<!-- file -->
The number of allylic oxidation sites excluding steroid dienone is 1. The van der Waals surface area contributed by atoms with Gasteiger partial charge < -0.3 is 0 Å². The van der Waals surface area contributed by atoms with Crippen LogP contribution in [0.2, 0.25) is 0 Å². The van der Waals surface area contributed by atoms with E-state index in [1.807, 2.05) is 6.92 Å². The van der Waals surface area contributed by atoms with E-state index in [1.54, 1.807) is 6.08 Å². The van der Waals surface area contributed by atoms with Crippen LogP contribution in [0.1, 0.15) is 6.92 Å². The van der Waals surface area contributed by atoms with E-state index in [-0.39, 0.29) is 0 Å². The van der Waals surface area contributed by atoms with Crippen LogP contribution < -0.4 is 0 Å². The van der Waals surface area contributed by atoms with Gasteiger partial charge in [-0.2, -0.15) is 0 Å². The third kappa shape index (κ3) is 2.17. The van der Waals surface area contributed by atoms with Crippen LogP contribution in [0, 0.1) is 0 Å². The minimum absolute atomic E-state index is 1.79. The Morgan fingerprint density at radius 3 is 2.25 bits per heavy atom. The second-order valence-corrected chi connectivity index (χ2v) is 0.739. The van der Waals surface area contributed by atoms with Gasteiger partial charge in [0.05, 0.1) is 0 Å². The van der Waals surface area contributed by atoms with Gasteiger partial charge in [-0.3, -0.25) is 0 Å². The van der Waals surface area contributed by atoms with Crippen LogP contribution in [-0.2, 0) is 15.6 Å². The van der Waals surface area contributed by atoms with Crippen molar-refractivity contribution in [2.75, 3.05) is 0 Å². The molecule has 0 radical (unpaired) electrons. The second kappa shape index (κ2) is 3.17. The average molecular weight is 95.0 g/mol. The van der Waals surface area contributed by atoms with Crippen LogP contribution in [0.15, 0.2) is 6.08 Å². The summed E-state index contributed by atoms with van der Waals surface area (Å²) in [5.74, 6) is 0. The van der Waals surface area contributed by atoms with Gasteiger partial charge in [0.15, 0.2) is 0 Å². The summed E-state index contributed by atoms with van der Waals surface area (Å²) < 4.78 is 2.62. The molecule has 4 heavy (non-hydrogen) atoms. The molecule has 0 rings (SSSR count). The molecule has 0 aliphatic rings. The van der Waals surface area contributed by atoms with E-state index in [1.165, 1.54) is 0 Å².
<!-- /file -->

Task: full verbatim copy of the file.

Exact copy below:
The number of allylic oxidation sites excluding steroid dienone is 1. The van der Waals surface area contributed by atoms with Gasteiger partial charge < -0.3 is 0 Å². The van der Waals surface area contributed by atoms with Crippen LogP contribution in [0.2, 0.25) is 0 Å². The van der Waals surface area contributed by atoms with E-state index in [1.807, 2.05) is 6.92 Å². The van der Waals surface area contributed by atoms with E-state index in [1.54, 1.807) is 6.08 Å². The van der Waals surface area contributed by atoms with Crippen LogP contribution in [0.1, 0.15) is 6.92 Å². The van der Waals surface area contributed by atoms with E-state index in [-0.39, 0.29) is 0 Å². The van der Waals surface area contributed by atoms with Crippen LogP contribution < -0.4 is 0 Å². The van der Waals surface area contributed by atoms with Gasteiger partial charge in [-0.2, -0.15) is 0 Å². The third kappa shape index (κ3) is 2.17. The van der Waals surface area contributed by atoms with Crippen LogP contribution in [0, 0.1) is 0 Å². The minimum absolute atomic E-state index is 1.79. The Morgan fingerprint density at radius 3 is 2.25 bits per heavy atom. The second-order valence-corrected chi connectivity index (χ2v) is 0.739. The van der Waals surface area contributed by atoms with Gasteiger partial charge in [0.05, 0.1) is 0 Å². The van der Waals surface area contributed by atoms with Gasteiger partial charge in [-0.3, -0.25) is 0 Å². The van der Waals surface area contributed by atoms with Crippen LogP contribution in [-0.2, 0) is 15.6 Å². The van der Waals surface area contributed by atoms with Crippen molar-refractivity contribution in [2.75, 3.05) is 0 Å². The molecule has 0 radical (unpaired) electrons. The second kappa shape index (κ2) is 3.17. The average molecular weight is 95.0 g/mol. The van der Waals surface area contributed by atoms with Crippen LogP contribution in [0.15, 0.2) is 6.08 Å². The summed E-state index contributed by atoms with van der Waals surface area (Å²) in [5.74, 6) is 0. The van der Waals surface area contributed by atoms with Gasteiger partial charge in [0.15, 0.2) is 0 Å². The summed E-state index contributed by atoms with van der Waals surface area (Å²) < 4.78 is 2.62. The molecule has 4 heavy (non-hydrogen) atoms. The molecule has 0 rings (SSSR count). The molecule has 0 aliphatic rings. The van der Waals surface area contributed by atoms with E-state index in [1.165, 1.54) is 0 Å².